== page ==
The Cairo film festival reaches a historic landmark as its counterparts in cash-rich Gulf states cancel editions or fold up
“Egypt, your Nile has countless graces,” sings the retired general, a lead character in the new Lebanese film, Good Morning, screened this week at the Cairo International Film Festival (CIFF). The same could be said of the Cairo film festival, which celebrated its 40th anniversary this year. The oldest festival in the Arab world has trundled along in a graceful manner while many new ones with glitzy existences have been unable to. Held during November 20-29 this year, the long journey of the Cairo film festival shows the significant role of culture in the tottering Arab world.
Deeply influenced by popular Hindi cinema in the last century, Egypt’s film industry is the oldest in the Arab world. “Cinema in the Arab world started in Egypt,” said veteran Egyptian film critic Salah Hashem. “It is logical that Egypt continues to show it has a leading role in culture in the region,” added the Paris-based Hashem, a member of the Camera d’Or jury at the Cannes festival in 1989. At this year’s edition, the Cairo festival stressed on that role by shaking up its leadership and strengthening its programming.
The changes at the top came at an important moment for Cairo festival. The Dubai film festival, held in December, has cancelled its edition this year. There is no longer a film festival in Doha or Abu Dhabi, while the Marrakech festival in Morocco didn’t have an edition last year. Ahead of its 40th anniversary, the Cairo festival installed a new president to lead the influential cultural event into the future. Mohamed Hefzy, the new festival president, is a respected figure in world cinema. At 42, Hefzy, an engineer by training, is a hugely successful scriptwriter and producer of such films as Clash, Yomeddine (both premiered at Cannes) and Sheikh Jackson.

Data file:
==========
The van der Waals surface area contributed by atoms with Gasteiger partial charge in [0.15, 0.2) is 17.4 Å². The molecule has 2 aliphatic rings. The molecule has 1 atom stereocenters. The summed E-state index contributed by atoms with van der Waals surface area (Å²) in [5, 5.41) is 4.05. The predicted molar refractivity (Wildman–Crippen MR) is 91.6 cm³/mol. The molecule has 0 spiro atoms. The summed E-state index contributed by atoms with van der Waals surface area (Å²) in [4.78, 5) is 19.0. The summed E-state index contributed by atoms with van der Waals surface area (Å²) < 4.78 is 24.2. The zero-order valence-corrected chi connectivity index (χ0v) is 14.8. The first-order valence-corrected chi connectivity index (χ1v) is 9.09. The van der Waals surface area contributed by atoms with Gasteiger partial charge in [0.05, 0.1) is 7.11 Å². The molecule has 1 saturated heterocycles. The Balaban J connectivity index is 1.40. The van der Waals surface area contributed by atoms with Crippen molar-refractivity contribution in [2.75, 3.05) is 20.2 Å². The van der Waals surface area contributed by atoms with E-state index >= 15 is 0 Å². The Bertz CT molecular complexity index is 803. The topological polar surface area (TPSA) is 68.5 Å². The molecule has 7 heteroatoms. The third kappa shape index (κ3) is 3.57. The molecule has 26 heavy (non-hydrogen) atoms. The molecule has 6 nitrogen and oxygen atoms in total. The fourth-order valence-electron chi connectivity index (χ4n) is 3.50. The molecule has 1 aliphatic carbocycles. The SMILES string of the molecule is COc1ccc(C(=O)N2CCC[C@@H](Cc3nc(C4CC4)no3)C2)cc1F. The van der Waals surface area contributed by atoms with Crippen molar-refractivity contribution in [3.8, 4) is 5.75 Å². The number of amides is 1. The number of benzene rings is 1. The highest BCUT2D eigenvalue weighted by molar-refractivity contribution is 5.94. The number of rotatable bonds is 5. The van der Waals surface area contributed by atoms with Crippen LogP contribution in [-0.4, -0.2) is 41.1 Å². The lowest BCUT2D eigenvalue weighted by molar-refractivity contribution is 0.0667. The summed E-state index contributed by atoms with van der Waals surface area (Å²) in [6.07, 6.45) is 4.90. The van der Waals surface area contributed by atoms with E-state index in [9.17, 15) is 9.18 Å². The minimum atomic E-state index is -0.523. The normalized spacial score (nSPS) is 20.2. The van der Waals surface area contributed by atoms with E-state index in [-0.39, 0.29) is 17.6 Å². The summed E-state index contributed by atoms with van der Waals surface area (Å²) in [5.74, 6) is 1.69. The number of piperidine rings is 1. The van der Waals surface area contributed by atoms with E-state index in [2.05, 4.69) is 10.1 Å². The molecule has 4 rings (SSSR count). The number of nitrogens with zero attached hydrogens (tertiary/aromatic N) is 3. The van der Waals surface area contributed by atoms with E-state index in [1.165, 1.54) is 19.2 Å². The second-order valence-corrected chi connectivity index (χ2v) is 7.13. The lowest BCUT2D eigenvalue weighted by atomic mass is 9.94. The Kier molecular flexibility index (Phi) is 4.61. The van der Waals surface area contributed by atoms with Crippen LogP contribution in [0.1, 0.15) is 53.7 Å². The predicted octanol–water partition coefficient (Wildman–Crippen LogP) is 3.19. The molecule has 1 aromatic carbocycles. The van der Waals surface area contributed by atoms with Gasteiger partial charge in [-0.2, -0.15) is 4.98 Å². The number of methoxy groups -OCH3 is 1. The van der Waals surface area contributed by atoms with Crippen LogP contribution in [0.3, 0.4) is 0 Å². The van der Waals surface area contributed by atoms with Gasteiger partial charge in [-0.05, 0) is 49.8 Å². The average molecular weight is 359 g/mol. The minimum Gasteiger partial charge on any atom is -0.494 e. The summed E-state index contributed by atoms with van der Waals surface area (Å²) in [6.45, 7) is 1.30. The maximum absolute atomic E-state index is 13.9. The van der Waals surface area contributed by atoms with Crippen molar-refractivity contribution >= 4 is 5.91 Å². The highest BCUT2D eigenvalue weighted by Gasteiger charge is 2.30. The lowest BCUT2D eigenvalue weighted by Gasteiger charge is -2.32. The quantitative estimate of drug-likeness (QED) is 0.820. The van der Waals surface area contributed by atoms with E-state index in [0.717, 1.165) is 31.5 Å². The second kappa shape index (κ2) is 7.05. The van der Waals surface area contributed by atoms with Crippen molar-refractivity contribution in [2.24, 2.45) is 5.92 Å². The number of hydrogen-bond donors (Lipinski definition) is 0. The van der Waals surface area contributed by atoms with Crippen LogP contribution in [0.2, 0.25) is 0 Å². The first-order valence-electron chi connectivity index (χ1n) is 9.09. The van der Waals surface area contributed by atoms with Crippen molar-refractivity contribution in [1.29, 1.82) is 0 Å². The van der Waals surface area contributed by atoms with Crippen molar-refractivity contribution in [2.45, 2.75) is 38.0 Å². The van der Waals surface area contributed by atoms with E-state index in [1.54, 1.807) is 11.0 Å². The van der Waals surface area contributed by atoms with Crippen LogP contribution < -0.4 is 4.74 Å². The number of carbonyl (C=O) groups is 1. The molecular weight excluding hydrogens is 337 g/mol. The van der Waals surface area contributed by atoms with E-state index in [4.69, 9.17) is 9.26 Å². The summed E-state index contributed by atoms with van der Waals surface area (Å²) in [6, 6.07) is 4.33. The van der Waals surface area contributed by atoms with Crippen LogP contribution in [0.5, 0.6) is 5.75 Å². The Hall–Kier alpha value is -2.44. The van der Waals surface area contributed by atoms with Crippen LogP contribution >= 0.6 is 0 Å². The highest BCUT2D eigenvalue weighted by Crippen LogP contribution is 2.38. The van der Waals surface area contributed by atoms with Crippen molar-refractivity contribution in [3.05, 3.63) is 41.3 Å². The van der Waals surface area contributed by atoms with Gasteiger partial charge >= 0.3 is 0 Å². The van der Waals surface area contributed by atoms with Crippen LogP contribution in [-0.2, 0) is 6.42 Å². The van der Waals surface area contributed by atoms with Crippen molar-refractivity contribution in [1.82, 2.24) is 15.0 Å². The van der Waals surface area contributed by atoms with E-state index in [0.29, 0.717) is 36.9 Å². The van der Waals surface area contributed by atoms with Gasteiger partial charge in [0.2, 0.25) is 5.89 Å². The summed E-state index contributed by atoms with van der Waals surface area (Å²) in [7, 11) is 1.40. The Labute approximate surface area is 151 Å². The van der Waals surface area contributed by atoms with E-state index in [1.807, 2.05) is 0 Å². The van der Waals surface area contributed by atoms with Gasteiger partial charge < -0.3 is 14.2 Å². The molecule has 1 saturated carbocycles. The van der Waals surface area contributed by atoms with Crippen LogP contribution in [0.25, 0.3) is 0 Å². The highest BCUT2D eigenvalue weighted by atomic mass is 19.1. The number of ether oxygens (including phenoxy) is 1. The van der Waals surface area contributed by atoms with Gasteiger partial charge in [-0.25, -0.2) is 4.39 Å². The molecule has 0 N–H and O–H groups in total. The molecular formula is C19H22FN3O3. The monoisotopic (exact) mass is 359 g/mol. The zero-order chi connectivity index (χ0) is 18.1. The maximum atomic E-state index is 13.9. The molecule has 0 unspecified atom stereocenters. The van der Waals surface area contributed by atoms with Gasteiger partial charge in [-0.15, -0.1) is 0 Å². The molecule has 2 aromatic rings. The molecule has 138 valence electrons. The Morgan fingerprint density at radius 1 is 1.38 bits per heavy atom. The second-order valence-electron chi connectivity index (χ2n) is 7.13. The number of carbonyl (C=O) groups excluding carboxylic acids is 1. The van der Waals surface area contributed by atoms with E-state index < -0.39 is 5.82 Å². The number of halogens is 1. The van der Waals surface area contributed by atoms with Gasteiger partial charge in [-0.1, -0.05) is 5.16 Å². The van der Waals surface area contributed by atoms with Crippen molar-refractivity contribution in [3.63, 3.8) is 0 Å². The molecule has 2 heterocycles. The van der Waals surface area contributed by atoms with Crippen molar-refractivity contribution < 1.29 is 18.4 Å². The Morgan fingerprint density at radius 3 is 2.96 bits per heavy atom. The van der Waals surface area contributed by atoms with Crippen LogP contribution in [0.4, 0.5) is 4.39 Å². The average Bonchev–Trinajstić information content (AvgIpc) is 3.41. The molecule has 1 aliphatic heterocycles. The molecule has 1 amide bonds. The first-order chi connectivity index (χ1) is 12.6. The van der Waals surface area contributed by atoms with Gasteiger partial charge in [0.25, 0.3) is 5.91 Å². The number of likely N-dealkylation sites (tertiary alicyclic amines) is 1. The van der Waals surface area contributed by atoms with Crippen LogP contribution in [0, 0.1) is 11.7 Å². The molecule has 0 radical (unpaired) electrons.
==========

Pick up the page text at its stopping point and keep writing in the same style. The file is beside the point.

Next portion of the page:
“As the CIFF turns 40 editions old, we embrace and pay tribute to Cairo’s great cinema-going public and celebrate this great city’s rich multi-faceted heritage of cinema and art,” said Hefzy, who invited major film personalities such as English actor Ralph Fiennes, Filipino director Brillante Mendoza, British director Peter Greenaway and Venice film festival director Alberto Barbera to Cairo this year. His improved programming included Oscar-winning director Alfonso Cuaron’s new film Roma, Ukranian Sergei Loznitsa’s Donbass (which opened the Un Certain Regard section of Cannes festival this year), Swedish film Border, Fiennes’ directorial venture The White Crow and American Spike Lee’s BlacKkKlansman.
A masterclass by Mendoza, who won the Best Director award at Cannes in 2009 for Kinatay (about police corruption in Philippines’ capital Manila), drew a packed audience, mostly young people from Arab countries. “I see much more audience attending screenings, workshops and masterclasses this year,” said former CIFF president Amir Emary. “It is a very ambitious version of CIFF this year,” he added.